Aboru Aboye Purely Yoruba Language, Not For Ifa Priests – Tope Alabi
Popular Nigerian gospel singer, Tope Alabi, has reacted to the controversy trailing her viral video where she was heard singing in Yoruba language using the word ‘Aboru Aboye’, a form of greeting among Ifa initiates.
In the viral video, Alabi referred to herself as ‘ebo’ literally meaning sacrifice, while also singing the words, “Abiye ni mi, Oruko mi ni yen. Mo de bo, mo ru, mo ye,” (I am a sacrifice, that’s my name. I am a sacrifice accepted by God, that’s my name).
The lyrics had since triggered a flurry of reactions in the media space as her fans and some Christian leaders took sides over her choice of words.
In a video sighted by The PUNCH, the award-winning singer who was seen ministering in a white garment church said, “Aboru Aboye” is a pure Yoruba language and not an exclusive preserve of traditionalists.
Alabi who explained with bible reference also clarified that her deft use of the language remained her peculiar style as a gospel artiste.
She said, “It was recorded that David made a sacrifice of faithfulness to God. Why was the word sacrifice not written as the same English word in the Yoruba version of the Bible? It is a Yoruba language. There is no special language for traditionalists. We are all speaking the Yoruba language.
“If some people say they want to use the language in their own style, it is not bad. We have also decided to use it in our own style.”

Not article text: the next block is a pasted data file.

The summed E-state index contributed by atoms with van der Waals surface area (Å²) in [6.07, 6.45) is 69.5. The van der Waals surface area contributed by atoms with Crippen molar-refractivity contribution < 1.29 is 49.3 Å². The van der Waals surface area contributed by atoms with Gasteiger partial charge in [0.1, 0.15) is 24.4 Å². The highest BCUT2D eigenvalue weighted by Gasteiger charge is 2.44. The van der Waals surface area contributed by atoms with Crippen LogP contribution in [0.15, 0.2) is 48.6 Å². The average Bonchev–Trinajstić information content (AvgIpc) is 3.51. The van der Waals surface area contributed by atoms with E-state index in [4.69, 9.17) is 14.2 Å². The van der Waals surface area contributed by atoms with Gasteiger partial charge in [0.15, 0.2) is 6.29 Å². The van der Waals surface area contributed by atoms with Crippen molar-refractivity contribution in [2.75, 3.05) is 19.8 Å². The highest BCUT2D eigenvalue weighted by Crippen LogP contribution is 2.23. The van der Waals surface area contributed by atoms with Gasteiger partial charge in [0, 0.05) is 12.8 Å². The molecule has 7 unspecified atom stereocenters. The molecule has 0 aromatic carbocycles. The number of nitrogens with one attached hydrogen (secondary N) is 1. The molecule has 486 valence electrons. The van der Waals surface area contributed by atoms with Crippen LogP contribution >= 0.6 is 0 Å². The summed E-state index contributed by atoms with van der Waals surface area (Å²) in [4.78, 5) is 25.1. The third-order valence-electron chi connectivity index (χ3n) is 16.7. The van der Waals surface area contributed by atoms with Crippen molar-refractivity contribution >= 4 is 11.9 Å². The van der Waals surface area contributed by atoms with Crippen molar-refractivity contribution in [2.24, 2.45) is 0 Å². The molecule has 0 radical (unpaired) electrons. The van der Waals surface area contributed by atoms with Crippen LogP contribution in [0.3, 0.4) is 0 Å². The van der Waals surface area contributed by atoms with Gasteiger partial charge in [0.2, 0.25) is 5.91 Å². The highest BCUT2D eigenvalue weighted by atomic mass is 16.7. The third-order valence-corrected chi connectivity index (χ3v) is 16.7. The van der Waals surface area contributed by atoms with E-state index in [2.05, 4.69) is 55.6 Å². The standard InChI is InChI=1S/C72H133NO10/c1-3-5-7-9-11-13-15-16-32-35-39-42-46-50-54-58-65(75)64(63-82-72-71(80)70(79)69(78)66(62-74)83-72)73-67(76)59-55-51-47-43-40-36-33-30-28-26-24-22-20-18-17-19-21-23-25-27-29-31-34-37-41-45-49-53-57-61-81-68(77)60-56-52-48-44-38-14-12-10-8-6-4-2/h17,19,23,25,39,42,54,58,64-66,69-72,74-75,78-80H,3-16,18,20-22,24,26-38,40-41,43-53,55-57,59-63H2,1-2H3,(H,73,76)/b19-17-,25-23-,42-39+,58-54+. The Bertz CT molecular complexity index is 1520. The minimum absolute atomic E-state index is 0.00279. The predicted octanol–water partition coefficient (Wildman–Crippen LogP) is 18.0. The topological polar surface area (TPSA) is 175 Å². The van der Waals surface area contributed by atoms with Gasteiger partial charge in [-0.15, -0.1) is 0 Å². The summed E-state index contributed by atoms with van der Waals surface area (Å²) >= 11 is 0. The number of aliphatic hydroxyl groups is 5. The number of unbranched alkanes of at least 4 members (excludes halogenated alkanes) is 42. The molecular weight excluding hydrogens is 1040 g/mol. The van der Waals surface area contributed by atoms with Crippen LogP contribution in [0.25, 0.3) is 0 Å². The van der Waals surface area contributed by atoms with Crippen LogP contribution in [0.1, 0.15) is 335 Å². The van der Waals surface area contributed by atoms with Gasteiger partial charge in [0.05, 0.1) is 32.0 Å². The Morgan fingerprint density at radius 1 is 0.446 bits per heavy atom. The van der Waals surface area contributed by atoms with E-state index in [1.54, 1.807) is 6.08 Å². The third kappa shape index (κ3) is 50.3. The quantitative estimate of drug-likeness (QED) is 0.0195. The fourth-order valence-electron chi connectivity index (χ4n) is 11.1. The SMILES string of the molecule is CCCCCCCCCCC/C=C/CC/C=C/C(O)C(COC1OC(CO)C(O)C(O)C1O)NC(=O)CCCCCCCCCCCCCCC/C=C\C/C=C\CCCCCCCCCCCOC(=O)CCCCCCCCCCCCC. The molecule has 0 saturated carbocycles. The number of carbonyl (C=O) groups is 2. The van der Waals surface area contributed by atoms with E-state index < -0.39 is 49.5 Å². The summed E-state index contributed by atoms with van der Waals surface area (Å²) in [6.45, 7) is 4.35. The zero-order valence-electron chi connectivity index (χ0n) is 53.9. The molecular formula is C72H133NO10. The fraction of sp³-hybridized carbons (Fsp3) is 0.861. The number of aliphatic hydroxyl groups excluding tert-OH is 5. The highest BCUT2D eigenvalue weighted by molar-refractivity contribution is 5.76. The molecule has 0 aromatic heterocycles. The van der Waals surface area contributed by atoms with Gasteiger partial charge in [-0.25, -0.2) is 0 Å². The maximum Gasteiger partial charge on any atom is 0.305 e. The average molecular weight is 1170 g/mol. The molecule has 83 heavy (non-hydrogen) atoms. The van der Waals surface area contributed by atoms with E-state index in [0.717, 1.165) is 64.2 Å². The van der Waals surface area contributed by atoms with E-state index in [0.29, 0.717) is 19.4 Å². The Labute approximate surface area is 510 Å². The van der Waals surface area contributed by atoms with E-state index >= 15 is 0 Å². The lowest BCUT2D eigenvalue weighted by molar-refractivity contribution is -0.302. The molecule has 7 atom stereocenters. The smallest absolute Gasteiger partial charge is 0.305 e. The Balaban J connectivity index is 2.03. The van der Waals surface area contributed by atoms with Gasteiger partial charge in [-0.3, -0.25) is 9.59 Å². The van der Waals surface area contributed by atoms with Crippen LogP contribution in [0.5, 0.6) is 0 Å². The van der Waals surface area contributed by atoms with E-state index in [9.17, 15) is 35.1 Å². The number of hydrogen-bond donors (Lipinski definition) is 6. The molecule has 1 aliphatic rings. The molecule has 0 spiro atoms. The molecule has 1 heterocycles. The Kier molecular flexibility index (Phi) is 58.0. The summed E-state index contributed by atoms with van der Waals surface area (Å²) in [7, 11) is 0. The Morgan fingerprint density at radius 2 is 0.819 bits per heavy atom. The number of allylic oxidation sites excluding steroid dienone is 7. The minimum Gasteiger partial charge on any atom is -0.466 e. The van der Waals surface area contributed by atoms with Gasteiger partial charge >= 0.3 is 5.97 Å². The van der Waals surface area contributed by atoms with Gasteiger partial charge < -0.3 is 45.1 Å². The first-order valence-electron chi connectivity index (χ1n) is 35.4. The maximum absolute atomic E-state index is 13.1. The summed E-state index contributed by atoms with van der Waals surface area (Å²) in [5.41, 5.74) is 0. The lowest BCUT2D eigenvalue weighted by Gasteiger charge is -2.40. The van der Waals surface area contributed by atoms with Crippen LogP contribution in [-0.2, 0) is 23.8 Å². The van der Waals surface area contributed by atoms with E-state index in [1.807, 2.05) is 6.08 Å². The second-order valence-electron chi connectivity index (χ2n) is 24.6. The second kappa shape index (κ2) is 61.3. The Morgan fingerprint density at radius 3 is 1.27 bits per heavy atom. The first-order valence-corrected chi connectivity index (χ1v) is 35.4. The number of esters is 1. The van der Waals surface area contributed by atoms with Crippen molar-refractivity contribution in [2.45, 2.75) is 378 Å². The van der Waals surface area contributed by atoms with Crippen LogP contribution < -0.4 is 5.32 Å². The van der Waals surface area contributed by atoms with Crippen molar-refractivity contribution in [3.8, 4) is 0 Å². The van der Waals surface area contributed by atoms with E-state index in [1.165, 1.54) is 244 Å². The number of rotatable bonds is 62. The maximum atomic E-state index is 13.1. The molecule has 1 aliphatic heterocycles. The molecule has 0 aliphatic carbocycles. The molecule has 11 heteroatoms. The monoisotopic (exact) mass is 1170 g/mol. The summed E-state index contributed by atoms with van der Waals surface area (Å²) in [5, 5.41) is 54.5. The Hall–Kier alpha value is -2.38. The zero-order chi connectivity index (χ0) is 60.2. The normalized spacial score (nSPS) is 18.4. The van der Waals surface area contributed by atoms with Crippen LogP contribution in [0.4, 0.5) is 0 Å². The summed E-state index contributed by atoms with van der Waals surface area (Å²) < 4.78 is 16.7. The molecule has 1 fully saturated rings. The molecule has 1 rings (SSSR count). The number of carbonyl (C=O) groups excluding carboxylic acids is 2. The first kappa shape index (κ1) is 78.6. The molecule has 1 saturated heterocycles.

While reiterating that sacrifices were rendered in the bible, she further queried saying, “Was Abraham’s sacrifice accepted or not? Was it not the same with Isaac?”
In establishing her points with specific reference to a bible passage which is Romans 12:1, she said, “Brethren, by the mercies of God, that you present your bodies a living sacrifice, holy, acceptable unto God, which is your reasonable service. The word ‘acceptable’ is the ‘Aboru’ while ‘living sacrifice’ is Aboye.”
The PUNCH reported that an Ifa-priest, Oluwo Jogbodo Orunmila, had told the award-winning singer to conduct an ancestry Deoxyribo Nucleic Acid (DNA) to be sure of her origin.
Orunmila who is the chief priest of Iledi Imule Agba in Oyan, Odo Otin North Local Council Development Authority in Osun State while speaking with The PUNCH in an exclusive interview noted that Alabi has always been enmeshed in the usage of traditionalists’ lexicons.
He mentioned the singer’s use of ‘Eledumare’ and several other appraisals usually meant for Orunmila (god of wisdom) and Yoruba deities.
He maintained that whoever has come out to tag Alabi as an idol worshipper is just fuelling public opinion and is particularly not knowledgeable enough to know that Ifa only identifies those who want to be identified because it embraces secrecy.
While fielding questions on whether the phrase is a usual lexicon that anybody could use, Orunmila said, “It is not. It is certainly used by the Ifa initiates.
On how the phrase became a common greeting among the Ifa initiates, he narrated that Odu Ifa ‘Ogunda meji’ in Ifa corpus birthed the stories of three women; Aboru, Aboye, and Abosise who rendered special help to Orunmila.